WHITELOCKE, Bulstrode (1605-1675), of the Middle Temple, London; later of Fawley Court, Bucks.
Available from Cambridge University Press
Family and Education
b. 6 Aug. 1605,1 1st s. of (Sir) James Whitelocke* and Elizabeth, da. of Edward Bulstrode of Hedgerley Bulstrode, Bucks.2 educ. Eton c.1615; Merchant Taylors’ Sch., London 1616; M. Temple 1619, called 1626; St. John’s, Oxf. 1620.3 m. (1) settlement 6 June 1630, (with £3,000) Rebecca (d. 9 May 1634), da. of Thomas Bennet of London, alderman, 1s.; (2) 9 Nov. 1634, Frances (d. 14 May 1649), da. of William Willoughby, 3rd Lord Willoughby of Parham, 3s. (1 d.v.p.) 6da. (4 d.v.p.); (3) 5 Aug. 1650, Mary (bur. July 1684), da. of Bigley Carleton, of London, Grocer, wid. of Rowland Wilson† (d.1650) of Bishopsgate Street, London, Vintner, 5s. 2da. suc. fa. 1632; kntd. (Sweden) c.Feb. 1654. d. 28 July 1675. 4 sig. Bulstrode Whitelocke.
Master of the revels, M. Temple 1628, treas. of the revels 1628-9, bencher 1648;5 recorder, Abingdon, Berks. 1632-49,6 Oxford, Oxon. 1647-9,7 Bristol, Glos. 1651-5,8 fee’d counsel, Henley, Oxon. c.1632; att., duchy of Lancaster 1644-9;9 commr. gt. seal 1648-55,10 11 Jan.-14 May 1659,11 commr. and kpr. of Gt. Seal 1 Nov. 1659-13 Jan. 1660.12
J.p. Oxon. 1633-42, Bucks. 1641-60, all counties by 1650-60, Buckingham, Bucks. by 1654-60, Peterborough, Northants. by 1654-60, Thetford, Norf. 1654, Oxf. 1655-60, Haverfordwest, Pemb. 1655-9, Abingdon 1655-8, Wallingford, Berks. 1656-8, Woodstock, Oxon. 1656-60, Cambridge, Cambs. 1656-9, Beverley, Yorks. 1657, Bedford, Beds. 1657; custos rot. Bucks. 1650-60, Beds. by 1652-60; 13 freeman, Yarmouth and Newport, I.o.W. 1634, Oxf. 1647;14 commr. sewers, Berks. and Oxon. 1634, Gt. Fens. 1654-8, Chelsea and Westminster 1654, Trent, Humber, Ouse and the W. Riding 1655, 1657, Kent 1657, Westminster 1658-9,15 oyer and terminer, Oxon. circ. 1640-2, 1659, all circs. 1654-8, Mdx. 1654-8, London by 1654-8; dep. lt. Bucks. 1642;16 commr. E. Midlands Assoc. 1642, assessment, Bucks. 1643-60, Oxon. 1644-59, Beds. 1652-7, Bristol 1652, sequestration, Bucks. 1643, levying money 1643, execute ordinances, Bucks., Oxon., Berks. 1644;17 lt. of Windsor castle and forest, Berks. 1644-at least 1650, constable by 1653-60;18 commr. Westminster Abbey 1645, militia, Bucks. and Oxon. 1648, 1659, Mdx. 1659;19 steward of Greenwich palace, Kent by 1648-9;20 high steward, Oxf. 1649-60,21 Reading 1654-at least 1672;22 kpr. of the lib., St James’s Palace 1649;23 gov. Westminster Sch. 1649,24 Charterhouse hosp., Mdx. 1650,25 Windsor almshouses 1654;26 commr. gaol delivery, London by 1654-9, Oxford 1655, 1657, Southampton, Hants 1658, oyer and terminer and gaol delivery, Peterborough by 1654-8.27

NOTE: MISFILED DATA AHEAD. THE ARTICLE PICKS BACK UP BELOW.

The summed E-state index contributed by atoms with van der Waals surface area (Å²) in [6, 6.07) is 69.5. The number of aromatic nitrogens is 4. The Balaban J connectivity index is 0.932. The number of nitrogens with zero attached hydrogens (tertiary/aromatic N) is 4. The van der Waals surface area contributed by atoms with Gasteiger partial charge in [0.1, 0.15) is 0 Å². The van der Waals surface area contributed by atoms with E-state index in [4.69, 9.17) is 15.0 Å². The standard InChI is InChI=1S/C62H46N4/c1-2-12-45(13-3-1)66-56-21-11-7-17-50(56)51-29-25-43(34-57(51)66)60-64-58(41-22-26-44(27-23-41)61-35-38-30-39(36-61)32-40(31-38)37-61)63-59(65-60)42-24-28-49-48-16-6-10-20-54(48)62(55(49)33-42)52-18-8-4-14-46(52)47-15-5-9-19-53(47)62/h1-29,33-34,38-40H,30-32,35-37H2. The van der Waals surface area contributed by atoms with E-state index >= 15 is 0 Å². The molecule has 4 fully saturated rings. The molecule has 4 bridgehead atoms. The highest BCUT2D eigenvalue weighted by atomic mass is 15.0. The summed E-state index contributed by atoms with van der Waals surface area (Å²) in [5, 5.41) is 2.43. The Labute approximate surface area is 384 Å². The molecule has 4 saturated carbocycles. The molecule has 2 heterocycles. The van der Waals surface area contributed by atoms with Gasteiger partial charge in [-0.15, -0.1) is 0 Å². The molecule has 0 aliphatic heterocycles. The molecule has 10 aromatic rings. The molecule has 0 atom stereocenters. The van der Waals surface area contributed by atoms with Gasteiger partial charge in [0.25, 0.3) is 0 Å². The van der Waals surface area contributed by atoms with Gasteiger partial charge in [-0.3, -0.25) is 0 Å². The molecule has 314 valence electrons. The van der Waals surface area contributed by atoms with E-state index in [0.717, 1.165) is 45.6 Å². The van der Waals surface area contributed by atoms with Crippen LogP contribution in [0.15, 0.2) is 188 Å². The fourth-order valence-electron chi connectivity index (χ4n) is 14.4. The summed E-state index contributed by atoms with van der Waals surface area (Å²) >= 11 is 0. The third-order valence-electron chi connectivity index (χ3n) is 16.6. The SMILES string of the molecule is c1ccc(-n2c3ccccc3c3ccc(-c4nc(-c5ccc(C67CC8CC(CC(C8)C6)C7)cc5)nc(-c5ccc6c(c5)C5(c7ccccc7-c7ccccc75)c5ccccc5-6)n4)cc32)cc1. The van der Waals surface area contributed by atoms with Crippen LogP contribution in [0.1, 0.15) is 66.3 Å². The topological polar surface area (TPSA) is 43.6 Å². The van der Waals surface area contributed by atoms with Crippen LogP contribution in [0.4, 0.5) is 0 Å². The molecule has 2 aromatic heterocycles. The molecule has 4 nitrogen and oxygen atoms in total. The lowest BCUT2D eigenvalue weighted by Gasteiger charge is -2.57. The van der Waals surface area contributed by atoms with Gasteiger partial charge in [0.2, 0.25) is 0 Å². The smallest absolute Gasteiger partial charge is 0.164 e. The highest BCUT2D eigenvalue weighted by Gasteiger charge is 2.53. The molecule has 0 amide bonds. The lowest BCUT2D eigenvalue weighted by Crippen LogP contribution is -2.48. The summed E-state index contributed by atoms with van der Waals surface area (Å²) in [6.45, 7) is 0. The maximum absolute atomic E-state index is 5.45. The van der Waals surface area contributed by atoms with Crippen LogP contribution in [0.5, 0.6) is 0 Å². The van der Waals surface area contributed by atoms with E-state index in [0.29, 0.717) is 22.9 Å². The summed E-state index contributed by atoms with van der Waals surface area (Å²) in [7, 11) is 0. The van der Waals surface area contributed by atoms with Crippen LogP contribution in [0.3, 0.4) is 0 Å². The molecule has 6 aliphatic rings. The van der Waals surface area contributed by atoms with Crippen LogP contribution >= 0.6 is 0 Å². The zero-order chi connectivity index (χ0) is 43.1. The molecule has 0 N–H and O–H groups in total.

Commr. Westminster Assembly 1643, Uxbridge Treaty, 1645, Admlty. and the Cinque Ports 1645, regulate the excise 1645, estates assigned to the Elector of the Palatinate 1645, prevent abuses in heraldry 1646, determine scandalous offences 1646, 1648, to hear appeals from the visitors of Univ. of Oxf. 1647, indemnity 1647; cllr. of state 1649-53, 1659, pres. Council of State Dec. 1651-Jan. 1652, July-Aug. 1659; commr. for visiting Univ. of Oxf. 1654, treasury 1655-9, contracting with potential farmers of the customs and excise 1657.28
Gov., Phyllis Court garrison 18 Mar. 1645-13 Aug. 1645, June 1646.29
Amb. Sweden 1653-4.32
Speaker of the House of Commons, 27 Jan-18 Feb. 1657.33
Whitelocke was born in 1605 at the Fleet Street house of his great-uncle Sir George Croke, brother of Sir John Croke*. His father, James Whitelocke*, was, like Sir George Croke, a rising barrister who became a judge. At his baptism (19 Aug.), the minister of St. Dunstan-in-the-West was reluctant to christen him Bulstrode, whereupon Whitelocke’s uncle remarked that as the boy was to be named after his mother the minister could choose either Bulstrode or Elizabeth.34
Whitelocke was seven when he was first sent to school, and spent a brief spell as a boarder when his father was imprisoned in the Fleet. At the age of ten he attended Eton, where his father was steward and counsel, and in 1616 he was sent to Merchant Taylors’ school, where his father had been a pupil.35 On 9 Aug. 1619 he was admitted to the Middle Temple during his father’s readership. Although assigned chambers the following June, he seems to have continued his schooling until he was packed off to his father’s alma mater, St. John’s College, Oxford, where he matriculated on 8 Dec. 1620.36 At Oxford Whitelocke was commended to the care of William Laud, then president of St. John’s and an old university friend of Whitelocke’s father. It was intended that he should take his BA, but he sprained his leg and returned to London. When he recovered he began keeping commons at the Middle Temple and so started to study law. He also began to follow the assize circuits, both as part of his legal education and to improve his knowledge of England, and to act as a law reporter in the Westminster courts.37
Whitelocke considered his election to Parliament in 1626 as a further stage in his education, and indeed he called Parliament ‘the best school of Christendom’. His father arranged for him to be returned at Stafford though the influence of his friend Matthew Cradock*, recorder of Stafford and clerk of the assize for the Oxford circuit, on which Sir James served as judge. Whitelocke also claimed that he was returned for Boroughbridge on the interest of (Sir) Humphrey May*, the chancellor of the duchy of Lancaster and an old friend of his father’s, and that, on the advice of Sir James, he waived his election in favour of the Stafford seat. However there is no evidence that Whitelocke was formally returned for Boroughbridge, which held its election 13 days before Stafford. It is possible that Whitelocke contested Boroughbridge but lost.38